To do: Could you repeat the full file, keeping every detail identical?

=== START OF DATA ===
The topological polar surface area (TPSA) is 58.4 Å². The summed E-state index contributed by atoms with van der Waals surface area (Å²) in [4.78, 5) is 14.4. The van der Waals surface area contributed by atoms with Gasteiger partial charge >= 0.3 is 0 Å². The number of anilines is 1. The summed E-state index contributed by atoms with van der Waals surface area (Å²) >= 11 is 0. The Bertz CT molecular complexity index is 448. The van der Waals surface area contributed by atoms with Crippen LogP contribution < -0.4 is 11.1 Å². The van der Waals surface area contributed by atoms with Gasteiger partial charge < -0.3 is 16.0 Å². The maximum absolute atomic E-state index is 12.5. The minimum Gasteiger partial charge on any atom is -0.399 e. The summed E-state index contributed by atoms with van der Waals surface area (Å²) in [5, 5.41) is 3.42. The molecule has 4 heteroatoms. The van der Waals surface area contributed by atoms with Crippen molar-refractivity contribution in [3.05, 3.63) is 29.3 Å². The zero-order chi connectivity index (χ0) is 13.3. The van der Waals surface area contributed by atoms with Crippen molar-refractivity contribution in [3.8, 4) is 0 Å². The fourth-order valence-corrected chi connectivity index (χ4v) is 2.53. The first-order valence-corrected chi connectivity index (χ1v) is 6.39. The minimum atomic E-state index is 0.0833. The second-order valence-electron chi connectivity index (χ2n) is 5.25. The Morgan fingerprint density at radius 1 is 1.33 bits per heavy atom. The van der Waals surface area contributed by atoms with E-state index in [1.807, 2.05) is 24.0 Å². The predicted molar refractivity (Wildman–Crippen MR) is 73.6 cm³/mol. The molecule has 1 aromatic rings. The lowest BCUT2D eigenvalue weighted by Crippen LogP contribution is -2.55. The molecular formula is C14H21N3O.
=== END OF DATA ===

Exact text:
The topological polar surface area (TPSA) is 58.4 Å². The summed E-state index contributed by atoms with van der Waals surface area (Å²) in [4.78, 5) is 14.4. The van der Waals surface area contributed by atoms with Gasteiger partial charge >= 0.3 is 0 Å². The number of anilines is 1. The summed E-state index contributed by atoms with van der Waals surface area (Å²) >= 11 is 0. The Bertz CT molecular complexity index is 448. The van der Waals surface area contributed by atoms with Crippen LogP contribution < -0.4 is 11.1 Å². The van der Waals surface area contributed by atoms with Gasteiger partial charge < -0.3 is 16.0 Å². The maximum absolute atomic E-state index is 12.5. The minimum Gasteiger partial charge on any atom is -0.399 e. The summed E-state index contributed by atoms with van der Waals surface area (Å²) in [5, 5.41) is 3.42. The molecule has 4 heteroatoms. The van der Waals surface area contributed by atoms with Crippen molar-refractivity contribution in [3.05, 3.63) is 29.3 Å². The zero-order chi connectivity index (χ0) is 13.3. The van der Waals surface area contributed by atoms with Crippen molar-refractivity contribution in [3.8, 4) is 0 Å². The fourth-order valence-corrected chi connectivity index (χ4v) is 2.53. The first-order valence-corrected chi connectivity index (χ1v) is 6.39. The minimum atomic E-state index is 0.0833. The second-order valence-electron chi connectivity index (χ2n) is 5.25. The Morgan fingerprint density at radius 1 is 1.33 bits per heavy atom. The van der Waals surface area contributed by atoms with E-state index in [1.807, 2.05) is 24.0 Å². The predicted molar refractivity (Wildman–Crippen MR) is 73.6 cm³/mol. The molecule has 1 aromatic rings. The lowest BCUT2D eigenvalue weighted by Crippen LogP contribution is -2.55. The molecular formula is C14H21N3O.